In a crowded market, how do you stand out? How do you move from the 2nd or 3rd tier to the top shelf?
I used to fervently collect comic books as a kid and I’m still one of the first to see the exciting string of comic book movies that have hit theaters in the last decade. One of the most interesting developments in recent years has been to watch the rise of Iron Man.
10 years ago, if you were to ask anyone off the street about Iron Man you’d get a lot of puzzled faces. Sure there were loyal and casual fans of the character, but he wasn’t a household name like Superman, Batman or Spider-Man.
Now after the recent release of Iron Man 3, he is one of, if not THE biggest super hero. Credit unions can learn from Iron Man, as we struggle sometimes with awareness issues even though we too are longtime, solid, do-good institutions. Stick with me then as we dive a little deeper into comics and movies for a moment.
How did Iron Man blast its way to the top? There are a lot of reasons, but I caught a glimpse watching some special features on The Avengers DVD. In an interview on the DVD, Kevin Feige, President of Production at Marvel Studios, mentions that they knew the character was an “A tier” character all along, which is why they chose Iron Man to kick off the studios’ major and now very successful run of films. “I don’t believe in A tier, B tier, or C Tier,” Feige said. “It’s up to us to make them all A [to the moviegoing public].”
Now in Feige’s world, positioning Iron Man as “A tier” meant making a great movie that’s well-reviewed and which lots of people will spend money to see. The conventional way would be to hire a director who has a track record of success making big-budget action movies and a lead actor with a similar background.
Instead they hired Jon Favreau, an actor and director who at that point was largely known for making great independent films. Fans cried, “Wait, the whiny guy from Swingers is gonna direct Iron Man?”
But Favreau had a vision and ideas for the film that topped all others. They went with the smart choice for the job, not the safe choice.
Next up was to cast the lead role in the film – Tony Stark/Iron Man. Scores of major well-known actors were in the running including most notably Tom Cruise and Nicolas Cage. Favreau’s choice was Robert Downey, Jr., who even though was regarded as a talented actor, at that time wasn’t as beloved (for a few reasons).
Favreau on trying to cast Downey: “There was an unequivocal, resounding ‘No’ when I presented him. There were people who were fans of his, and many people said, ‘Look, it’s clearly the best choice creatively, it’s just — the first movie, it’s too much money, nobody knows Iron Man so now you’re going to be defining Iron Man by Robert?”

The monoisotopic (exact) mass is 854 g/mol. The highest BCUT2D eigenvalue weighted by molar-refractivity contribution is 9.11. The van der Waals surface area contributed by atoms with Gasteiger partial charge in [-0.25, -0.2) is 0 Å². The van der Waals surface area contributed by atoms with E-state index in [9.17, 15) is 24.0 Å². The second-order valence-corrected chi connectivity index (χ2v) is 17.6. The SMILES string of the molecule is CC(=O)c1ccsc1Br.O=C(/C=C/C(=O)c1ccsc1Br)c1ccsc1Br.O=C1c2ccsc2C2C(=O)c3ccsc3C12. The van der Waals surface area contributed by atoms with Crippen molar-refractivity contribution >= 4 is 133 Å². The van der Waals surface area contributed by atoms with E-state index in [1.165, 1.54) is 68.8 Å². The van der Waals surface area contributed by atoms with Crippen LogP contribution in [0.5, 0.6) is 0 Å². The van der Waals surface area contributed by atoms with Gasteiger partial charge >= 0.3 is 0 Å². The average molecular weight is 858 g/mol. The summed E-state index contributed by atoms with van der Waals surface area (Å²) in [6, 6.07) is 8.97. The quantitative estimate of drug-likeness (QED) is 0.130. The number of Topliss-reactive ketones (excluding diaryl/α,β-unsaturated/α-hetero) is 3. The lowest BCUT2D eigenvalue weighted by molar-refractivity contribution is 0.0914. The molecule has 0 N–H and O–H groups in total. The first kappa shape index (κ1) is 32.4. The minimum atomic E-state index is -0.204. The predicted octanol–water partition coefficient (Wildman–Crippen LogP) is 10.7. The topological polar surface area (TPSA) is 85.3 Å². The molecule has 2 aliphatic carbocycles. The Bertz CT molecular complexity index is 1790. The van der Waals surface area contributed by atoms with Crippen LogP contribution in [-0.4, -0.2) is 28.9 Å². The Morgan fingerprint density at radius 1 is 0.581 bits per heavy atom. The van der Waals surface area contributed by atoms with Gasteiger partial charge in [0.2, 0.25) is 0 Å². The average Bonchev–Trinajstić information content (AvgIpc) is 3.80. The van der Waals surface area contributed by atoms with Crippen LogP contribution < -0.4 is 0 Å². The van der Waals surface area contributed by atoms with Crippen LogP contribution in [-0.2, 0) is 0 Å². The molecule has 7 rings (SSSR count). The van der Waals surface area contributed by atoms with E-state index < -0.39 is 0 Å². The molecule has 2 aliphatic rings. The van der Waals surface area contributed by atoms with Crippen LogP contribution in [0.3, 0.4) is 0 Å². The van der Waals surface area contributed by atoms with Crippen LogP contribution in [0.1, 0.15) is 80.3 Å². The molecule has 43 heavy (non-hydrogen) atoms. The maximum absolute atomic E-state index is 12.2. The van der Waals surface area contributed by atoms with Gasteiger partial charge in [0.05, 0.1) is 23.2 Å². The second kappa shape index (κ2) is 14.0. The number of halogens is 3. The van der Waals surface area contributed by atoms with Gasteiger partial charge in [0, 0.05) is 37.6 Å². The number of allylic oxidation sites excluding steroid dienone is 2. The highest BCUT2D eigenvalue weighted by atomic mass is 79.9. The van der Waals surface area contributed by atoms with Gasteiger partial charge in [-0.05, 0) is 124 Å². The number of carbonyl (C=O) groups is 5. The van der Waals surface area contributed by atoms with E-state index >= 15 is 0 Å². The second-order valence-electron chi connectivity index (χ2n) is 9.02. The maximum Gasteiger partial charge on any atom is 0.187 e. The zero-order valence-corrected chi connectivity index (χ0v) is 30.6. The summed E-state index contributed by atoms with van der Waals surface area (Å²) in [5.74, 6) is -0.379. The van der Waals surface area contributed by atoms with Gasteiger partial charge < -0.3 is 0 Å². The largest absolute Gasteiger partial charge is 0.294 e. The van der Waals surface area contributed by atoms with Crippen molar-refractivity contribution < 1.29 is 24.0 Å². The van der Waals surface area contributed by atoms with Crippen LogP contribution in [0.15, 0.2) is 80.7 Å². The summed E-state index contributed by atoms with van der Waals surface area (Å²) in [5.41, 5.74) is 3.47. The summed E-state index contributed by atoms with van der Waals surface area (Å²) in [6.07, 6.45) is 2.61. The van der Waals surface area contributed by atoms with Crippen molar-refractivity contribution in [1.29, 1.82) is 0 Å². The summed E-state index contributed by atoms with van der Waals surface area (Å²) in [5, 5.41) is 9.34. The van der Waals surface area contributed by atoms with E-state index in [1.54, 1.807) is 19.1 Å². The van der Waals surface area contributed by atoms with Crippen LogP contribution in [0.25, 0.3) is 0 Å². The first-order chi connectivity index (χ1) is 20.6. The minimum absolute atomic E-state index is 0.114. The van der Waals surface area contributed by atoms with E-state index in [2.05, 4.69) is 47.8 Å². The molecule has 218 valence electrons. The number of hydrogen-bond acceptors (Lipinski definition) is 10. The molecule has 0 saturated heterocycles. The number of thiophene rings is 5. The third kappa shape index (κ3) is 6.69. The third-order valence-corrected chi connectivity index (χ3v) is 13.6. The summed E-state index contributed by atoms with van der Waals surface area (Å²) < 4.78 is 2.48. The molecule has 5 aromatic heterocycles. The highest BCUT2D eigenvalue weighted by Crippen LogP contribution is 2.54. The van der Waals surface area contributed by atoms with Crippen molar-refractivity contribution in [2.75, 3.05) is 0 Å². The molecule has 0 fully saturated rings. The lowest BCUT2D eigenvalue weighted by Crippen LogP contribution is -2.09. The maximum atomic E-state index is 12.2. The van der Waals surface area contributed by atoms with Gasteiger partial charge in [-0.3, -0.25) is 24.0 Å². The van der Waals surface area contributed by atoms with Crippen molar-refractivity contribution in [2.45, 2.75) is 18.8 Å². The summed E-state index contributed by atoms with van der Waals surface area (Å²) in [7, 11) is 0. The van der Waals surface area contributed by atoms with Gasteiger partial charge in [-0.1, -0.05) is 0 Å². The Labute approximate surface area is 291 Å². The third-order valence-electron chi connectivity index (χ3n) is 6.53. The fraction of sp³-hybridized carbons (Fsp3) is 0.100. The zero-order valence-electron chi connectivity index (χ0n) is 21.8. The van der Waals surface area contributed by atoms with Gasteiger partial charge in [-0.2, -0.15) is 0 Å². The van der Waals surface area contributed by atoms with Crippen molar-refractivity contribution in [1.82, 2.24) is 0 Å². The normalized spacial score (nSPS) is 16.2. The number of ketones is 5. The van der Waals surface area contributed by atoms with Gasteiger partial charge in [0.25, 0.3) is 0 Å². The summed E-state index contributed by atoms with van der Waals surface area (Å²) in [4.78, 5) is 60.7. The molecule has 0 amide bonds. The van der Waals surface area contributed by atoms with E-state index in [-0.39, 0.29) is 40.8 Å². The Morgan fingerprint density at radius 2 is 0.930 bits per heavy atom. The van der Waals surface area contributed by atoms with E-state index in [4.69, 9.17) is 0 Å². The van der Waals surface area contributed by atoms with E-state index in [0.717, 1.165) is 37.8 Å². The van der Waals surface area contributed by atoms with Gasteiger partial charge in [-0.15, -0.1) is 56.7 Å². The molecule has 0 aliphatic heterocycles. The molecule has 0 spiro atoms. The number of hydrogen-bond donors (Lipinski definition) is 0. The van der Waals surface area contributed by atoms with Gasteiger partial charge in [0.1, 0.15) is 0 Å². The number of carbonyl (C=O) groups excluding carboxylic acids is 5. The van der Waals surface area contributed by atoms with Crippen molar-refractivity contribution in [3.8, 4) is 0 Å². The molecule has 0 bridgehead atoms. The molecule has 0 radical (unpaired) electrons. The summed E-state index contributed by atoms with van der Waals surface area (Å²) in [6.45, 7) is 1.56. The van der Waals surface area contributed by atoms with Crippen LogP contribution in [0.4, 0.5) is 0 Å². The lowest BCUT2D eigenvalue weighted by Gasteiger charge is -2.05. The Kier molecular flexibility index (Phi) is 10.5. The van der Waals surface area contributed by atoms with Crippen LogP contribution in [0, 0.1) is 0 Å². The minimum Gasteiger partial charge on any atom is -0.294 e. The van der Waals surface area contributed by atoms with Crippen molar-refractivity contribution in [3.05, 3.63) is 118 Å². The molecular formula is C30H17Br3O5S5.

Downey knew the role was a perfect fit and was undeterred by the news from the studio that Favreau passed along. He persisted and was finally given a screen test which he prepared for intensively for three weeks. The rest is history. Again, the smart, bold choice won, not the safe choice.
That’s not always the case. Take Green Lantern for example, who has also been regarded as a B or C tier comic book character. When it was Green Lantern’s time to shine a few years ago in a major film, it was clear the studio went the safe, conventional route and ended up with generally unfavorable reviews and the film underperforming financially.
They made easy, lazy choices. For example, rather than make a stronger movie with mass appeal that borrowed liberally from the comic book backstory (ie: Iron Man), they stayed too close to the complicated Green Lantern continuity known only to fans. They hired a director that would’ve been a good fit – Greg Berlanti – but then put that director on another project, likely because he didn’t have a track record of success yet (sound familiar?). They ultimately went with Martin Campbell, who had just directed the big budget James Bond vehicle Casino Royale. For the lead role, they hired actor Ryan Reynolds by a long process of consensus over creativity.
“Meanwhile, back in credit union land…” The lessons should be clear, but just in case. Remember that in a crowded financial services market, credit unions can rise to the top. It’s up to us to make credit unions “A tier” to consumers.
Hire the absolute best people in each role. And it doesn’t have to be someone who has done that job before. Most often, we see the best work come from those that rise to the occasion when given a chance. Give your people a shot and opportunities to let their cape fly. Who are the Jon Favreau’s and Robert Downey Jr.’s at your organization? (Also, we can personally take a cue from Robert Downey, Jr. and know that if you are passionate, well prepared and tenacious, you can achieve your personal goals.)
Take creative risks instead of the easy choice. Fight for your great ideas. Have no fear – we’ve got the advantage already since credit unions constantly “save the day” for members. It’s time to trade in that secret identity and soar!